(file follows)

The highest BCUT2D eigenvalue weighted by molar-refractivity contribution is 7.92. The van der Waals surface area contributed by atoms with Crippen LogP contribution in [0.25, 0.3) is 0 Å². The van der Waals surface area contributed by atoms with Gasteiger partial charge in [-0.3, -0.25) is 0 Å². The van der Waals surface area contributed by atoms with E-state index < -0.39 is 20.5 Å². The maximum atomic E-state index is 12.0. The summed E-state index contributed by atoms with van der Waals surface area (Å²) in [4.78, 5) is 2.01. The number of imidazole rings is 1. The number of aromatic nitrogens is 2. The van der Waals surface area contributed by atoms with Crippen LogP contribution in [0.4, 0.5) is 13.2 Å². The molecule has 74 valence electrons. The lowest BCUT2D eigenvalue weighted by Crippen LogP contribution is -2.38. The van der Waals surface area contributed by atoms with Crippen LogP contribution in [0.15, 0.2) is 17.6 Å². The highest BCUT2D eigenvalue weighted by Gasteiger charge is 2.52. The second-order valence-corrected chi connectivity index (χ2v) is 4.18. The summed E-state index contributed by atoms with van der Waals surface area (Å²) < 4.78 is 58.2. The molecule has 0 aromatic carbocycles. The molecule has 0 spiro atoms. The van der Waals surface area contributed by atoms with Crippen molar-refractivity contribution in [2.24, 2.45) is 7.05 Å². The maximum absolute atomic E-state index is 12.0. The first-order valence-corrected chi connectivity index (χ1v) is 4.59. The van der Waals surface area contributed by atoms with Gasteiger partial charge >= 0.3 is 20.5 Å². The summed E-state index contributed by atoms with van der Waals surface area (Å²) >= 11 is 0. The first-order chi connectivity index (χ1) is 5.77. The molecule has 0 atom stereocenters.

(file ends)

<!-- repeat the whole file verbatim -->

The highest BCUT2D eigenvalue weighted by molar-refractivity contribution is 7.92. The van der Waals surface area contributed by atoms with Crippen LogP contribution in [0.25, 0.3) is 0 Å². The van der Waals surface area contributed by atoms with Gasteiger partial charge in [-0.3, -0.25) is 0 Å². The van der Waals surface area contributed by atoms with E-state index < -0.39 is 20.5 Å². The maximum atomic E-state index is 12.0. The summed E-state index contributed by atoms with van der Waals surface area (Å²) in [4.78, 5) is 2.01. The number of imidazole rings is 1. The number of aromatic nitrogens is 2. The van der Waals surface area contributed by atoms with Crippen LogP contribution in [0.4, 0.5) is 13.2 Å². The molecule has 74 valence electrons. The lowest BCUT2D eigenvalue weighted by Crippen LogP contribution is -2.38. The van der Waals surface area contributed by atoms with Crippen LogP contribution in [0.15, 0.2) is 17.6 Å². The highest BCUT2D eigenvalue weighted by Gasteiger charge is 2.52. The second-order valence-corrected chi connectivity index (χ2v) is 4.18. The summed E-state index contributed by atoms with van der Waals surface area (Å²) < 4.78 is 58.2. The molecule has 0 aromatic carbocycles. The molecule has 0 spiro atoms. The van der Waals surface area contributed by atoms with Crippen molar-refractivity contribution in [2.24, 2.45) is 7.05 Å². The maximum absolute atomic E-state index is 12.0. The first-order valence-corrected chi connectivity index (χ1v) is 4.59. The van der Waals surface area contributed by atoms with Gasteiger partial charge >= 0.3 is 20.5 Å². The summed E-state index contributed by atoms with van der Waals surface area (Å²) >= 11 is 0. The first-order chi connectivity index (χ1) is 5.77. The molecule has 0 atom stereocenters.